I don’t get no respect—no respect at all…
Yeah, that’s classic Rodney Dangerfield, but it pretty much sums up the editorial experience too, even down here in the indie New Pulp publishing world. Other than some well-known names that front mainstream publishing houses and popular anthologies penned by various authors, most editors labor away in obscurity. It’s kind of odd when you think about it too, because hardly anyone gets through their writing career without being edited and/or becoming at least a part time editor. There’s something really cachet about being known as an author, because suddenly you’re catapulted into that category of ‘creative genius’, and what we do with words is viewed as nothing short of magical. Writers have fans for that reason. The publisher is the God-Being of the Writing Universe who makes big things happen, and in indie publishing, the set-up person is an acknowledged wizard that puts it all together. Editing however, is a curmudgeon position, and those of us who accept such a role learn quickly that it comes without much in the way of recognition or kudos. Editors putter along behind the scenes, making that wonderful world of the author’s vision even more polished and laudable.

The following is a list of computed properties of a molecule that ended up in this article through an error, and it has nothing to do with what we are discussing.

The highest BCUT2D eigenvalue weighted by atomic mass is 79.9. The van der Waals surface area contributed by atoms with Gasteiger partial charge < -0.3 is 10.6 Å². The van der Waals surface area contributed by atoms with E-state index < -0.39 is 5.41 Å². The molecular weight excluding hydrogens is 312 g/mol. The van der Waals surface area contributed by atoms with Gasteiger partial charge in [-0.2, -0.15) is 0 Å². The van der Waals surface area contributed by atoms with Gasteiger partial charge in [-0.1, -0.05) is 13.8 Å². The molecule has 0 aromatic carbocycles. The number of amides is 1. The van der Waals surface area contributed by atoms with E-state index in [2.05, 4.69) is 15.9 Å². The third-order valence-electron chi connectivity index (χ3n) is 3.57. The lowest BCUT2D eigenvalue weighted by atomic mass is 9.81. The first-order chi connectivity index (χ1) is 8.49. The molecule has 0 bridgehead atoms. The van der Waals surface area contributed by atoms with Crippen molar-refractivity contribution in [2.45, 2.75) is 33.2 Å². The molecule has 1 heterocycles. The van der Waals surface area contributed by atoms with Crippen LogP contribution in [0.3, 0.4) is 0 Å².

At least that’s what we’re supposed to be doing. To judge by some of the feedback I get, I’ve accomplished that much. As with many others who tackle editing in the New Pulp world right now, mine was a battlefield promotion of necessity. I was initially asked to help out when the office was swamped, and when I showed myself to be relatively capable, I got even more editing jobs. Now I’ve got this ‘assistant editor’ title, which sounds really important, and basically means that I get to work on all sorts of projects, often on short notice, with only a heartfelt thanks as compensation. There are a lot of hats to wear in a small publishing, and never enough royalties to go around. So what I do, I do because I want to be involved, and because the people I work with matter to me; from the author who’s brainchild I am reading over, to the publishers I respect, and to assist the people who have to pull it all together before it goes to press. Primarily though, I edit for the readers, who will be buying these stories and expecting to get a finished, polished piece for their hard earned dollars. So yeah, good editing matters and it’s something I take very seriously.